After plunging to its level in more than 2 years in the Asian session on Friday, the U.S. dollar rallied sharply to score fairly impressive gains against most of its peers, as risk sentiment faded a bit amid rising concerns about the economic impact of the virus outbreak.
A report released by the Commerce Department showed personal income in the U.S. slumped by more than expected in the month of June. The report also showed a substantial increase in personal spending.
The report said personal income tumbled by 1.1% in June after plunging by a downwardly revised 4.4% in May. Economists had expected personal income to decrease by 0.5% compared to the 4.2% nosedive originally reported for the previous month.
The report said personal spending surged up by 5.6% in June after skyrocketing by an upwardly revised 8.5% in May. Personal spending had been expected to jump by 5.5% compared to the 8.2% spike originally reported for the previous month.
Consumer sentiment in the U.S. deteriorated by more than initially estimated in the month of July, according to a report released by the University of Michigan on Friday. The report said the consumer sentiment index for July was downwardly revised to 72.5 from the preliminary reading of 73.2. The index is down from 78.1 in June and below economist estimates for a reading of 73.0.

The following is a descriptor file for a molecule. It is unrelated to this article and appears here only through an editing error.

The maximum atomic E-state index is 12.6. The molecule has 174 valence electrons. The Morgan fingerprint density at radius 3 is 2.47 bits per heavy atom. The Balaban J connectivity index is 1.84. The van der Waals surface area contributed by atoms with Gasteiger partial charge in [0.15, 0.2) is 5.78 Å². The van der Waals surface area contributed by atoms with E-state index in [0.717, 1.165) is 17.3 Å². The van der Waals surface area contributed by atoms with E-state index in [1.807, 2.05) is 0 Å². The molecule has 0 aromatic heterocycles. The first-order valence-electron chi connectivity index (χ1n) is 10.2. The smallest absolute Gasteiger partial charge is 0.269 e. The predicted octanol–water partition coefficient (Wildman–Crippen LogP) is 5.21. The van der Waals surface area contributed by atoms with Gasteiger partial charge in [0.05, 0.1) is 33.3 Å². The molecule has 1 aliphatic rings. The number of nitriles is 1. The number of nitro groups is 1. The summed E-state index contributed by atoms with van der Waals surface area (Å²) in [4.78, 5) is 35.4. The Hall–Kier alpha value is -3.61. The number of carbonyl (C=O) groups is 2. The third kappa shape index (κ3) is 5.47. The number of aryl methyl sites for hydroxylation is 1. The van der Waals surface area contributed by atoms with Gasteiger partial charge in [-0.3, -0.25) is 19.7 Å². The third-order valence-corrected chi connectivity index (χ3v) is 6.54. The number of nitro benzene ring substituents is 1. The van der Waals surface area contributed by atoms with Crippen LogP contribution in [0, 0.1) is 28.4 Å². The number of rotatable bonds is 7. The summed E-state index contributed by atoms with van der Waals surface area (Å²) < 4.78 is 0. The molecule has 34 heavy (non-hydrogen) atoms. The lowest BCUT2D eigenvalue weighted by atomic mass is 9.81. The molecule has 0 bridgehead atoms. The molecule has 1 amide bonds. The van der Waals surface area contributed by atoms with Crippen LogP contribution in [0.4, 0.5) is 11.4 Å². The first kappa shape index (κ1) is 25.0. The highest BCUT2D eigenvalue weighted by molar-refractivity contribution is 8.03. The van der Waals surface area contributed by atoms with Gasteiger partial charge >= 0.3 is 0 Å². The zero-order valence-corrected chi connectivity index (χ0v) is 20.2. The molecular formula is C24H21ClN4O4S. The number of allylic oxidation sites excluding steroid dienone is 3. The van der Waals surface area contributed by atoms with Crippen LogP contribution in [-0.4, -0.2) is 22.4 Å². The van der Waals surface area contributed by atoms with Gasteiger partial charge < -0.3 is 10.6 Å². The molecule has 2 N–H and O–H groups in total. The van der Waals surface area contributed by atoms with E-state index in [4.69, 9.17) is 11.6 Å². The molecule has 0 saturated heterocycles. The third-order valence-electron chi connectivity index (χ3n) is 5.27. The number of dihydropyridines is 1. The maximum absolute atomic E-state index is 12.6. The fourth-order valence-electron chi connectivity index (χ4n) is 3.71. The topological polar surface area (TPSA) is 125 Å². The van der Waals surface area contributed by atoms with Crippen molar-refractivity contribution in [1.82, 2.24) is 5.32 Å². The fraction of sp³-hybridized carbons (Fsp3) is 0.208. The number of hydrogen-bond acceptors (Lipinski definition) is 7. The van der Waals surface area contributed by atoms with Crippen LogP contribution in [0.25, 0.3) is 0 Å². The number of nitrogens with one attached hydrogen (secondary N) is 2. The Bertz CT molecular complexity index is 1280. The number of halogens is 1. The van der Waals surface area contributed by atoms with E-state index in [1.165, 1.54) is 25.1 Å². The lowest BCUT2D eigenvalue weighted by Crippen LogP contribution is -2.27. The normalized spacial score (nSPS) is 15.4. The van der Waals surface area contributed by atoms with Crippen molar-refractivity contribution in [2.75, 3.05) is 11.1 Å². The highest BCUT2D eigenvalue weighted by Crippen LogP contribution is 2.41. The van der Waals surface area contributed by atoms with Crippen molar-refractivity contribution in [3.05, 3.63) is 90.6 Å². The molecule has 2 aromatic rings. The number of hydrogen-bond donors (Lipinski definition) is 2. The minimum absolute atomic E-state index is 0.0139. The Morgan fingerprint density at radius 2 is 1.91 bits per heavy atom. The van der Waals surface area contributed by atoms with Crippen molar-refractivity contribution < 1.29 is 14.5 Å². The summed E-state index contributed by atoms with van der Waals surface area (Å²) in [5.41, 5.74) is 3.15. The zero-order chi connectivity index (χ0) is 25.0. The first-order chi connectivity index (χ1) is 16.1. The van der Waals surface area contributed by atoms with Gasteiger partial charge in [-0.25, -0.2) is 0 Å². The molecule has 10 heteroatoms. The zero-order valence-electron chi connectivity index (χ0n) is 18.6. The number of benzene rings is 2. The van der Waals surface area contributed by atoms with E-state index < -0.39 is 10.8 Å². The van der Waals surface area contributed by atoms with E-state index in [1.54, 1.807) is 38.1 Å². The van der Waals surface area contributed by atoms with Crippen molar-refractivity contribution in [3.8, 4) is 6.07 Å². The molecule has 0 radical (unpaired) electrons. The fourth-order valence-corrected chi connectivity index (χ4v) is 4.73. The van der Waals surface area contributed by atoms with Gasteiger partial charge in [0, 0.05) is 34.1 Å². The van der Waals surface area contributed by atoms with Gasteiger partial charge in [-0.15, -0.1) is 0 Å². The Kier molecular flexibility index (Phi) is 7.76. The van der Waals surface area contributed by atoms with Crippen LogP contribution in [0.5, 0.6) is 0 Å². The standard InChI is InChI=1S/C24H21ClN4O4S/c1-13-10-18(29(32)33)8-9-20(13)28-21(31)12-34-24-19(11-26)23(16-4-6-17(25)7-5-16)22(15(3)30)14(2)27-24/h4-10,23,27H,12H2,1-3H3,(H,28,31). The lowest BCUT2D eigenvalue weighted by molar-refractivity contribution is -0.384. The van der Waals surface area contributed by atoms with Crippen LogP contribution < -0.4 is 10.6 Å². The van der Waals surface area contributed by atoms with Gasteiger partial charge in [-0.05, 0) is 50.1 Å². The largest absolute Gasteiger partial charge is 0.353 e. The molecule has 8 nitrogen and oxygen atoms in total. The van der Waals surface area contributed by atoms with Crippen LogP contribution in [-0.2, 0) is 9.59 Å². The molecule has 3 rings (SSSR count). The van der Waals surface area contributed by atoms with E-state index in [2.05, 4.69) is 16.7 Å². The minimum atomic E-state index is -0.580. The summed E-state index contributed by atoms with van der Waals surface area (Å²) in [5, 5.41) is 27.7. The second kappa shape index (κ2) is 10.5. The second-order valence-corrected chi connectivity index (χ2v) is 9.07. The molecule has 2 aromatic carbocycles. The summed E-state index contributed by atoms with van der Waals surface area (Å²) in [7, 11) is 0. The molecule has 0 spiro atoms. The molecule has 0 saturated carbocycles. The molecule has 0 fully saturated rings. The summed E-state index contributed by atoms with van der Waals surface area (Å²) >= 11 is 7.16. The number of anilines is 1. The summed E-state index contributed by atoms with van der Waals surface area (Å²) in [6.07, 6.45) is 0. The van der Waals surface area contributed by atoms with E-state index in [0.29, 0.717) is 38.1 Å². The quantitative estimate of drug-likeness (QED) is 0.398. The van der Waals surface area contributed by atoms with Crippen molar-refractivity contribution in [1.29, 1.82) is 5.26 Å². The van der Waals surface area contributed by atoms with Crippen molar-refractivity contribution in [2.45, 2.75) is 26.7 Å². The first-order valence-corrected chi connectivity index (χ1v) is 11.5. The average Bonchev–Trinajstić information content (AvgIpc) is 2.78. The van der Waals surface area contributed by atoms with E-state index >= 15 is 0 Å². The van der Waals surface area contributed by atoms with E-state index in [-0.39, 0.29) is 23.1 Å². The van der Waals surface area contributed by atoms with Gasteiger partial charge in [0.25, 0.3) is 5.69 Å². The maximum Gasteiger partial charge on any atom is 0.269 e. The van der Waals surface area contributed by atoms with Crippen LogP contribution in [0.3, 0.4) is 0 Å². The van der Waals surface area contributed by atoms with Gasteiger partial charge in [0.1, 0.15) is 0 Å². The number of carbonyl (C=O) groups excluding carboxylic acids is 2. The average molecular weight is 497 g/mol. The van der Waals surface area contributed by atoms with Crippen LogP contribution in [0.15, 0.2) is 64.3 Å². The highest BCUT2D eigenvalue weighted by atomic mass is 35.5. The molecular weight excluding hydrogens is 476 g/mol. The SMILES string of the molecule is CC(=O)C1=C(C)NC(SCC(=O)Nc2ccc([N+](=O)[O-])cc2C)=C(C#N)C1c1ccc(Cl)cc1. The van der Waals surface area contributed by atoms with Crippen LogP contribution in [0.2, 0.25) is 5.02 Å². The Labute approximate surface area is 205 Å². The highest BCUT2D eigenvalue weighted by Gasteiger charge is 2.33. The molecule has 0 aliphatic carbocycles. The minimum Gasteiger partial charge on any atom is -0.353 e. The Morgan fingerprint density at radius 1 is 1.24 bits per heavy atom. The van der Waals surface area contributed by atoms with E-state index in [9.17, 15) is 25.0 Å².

The dollar index, which slipped to 92.55, rallied to 93.54 in late afternoon trades, adding more than 0.55% to its overnight level.
Against the Euro, the dollar strengthened to $1.1765, gaining about 0.7%. The euro area economy contracted at the fastest pace on record in the second quarter amid the coronavirus pandemic, preliminary flash estimate published by Eurostat showed Friday. Gross domestic product fell 12.1% on a quarterly basis, bigger than the 3.6% drop in the first quarter. This was bigger than the economists’ forecast of 11.2% and was the sharpest decline seen since the series began in 1995.
Year-on-year, GDP was down 15% in the second quarter versus a 3.1% decline a quarter ago. GDP was expected to fall 13.9%.
The Pound Sterling was down marginally with the dollar firming up to $1.3087 a unit of Sterling.
The Japanese Yen tumbled to 106.05 a dollar and recovered slightly to 105.95 subsequently, but was still down with a sharp loss of about 1.15%.
Against the Aussie, the dollar firmed up to $0.7141, gaining 0.75% from Thursday’s close of $0.7195.
The Swiss franc was weaker at 0.9139, losing ground its previous close of 0.9089.
The Loonie was flat at 1.3415 a dollar, giving up gains, after trading at 1.3372 a dollar at one stage. Data released by Statistics Canada this morning showed the Canadian economy grew 4.5% over a month earlier in May 2020, recovering from a record 11.6% contraction in April and compared with market expectations of a 3.5% expansion.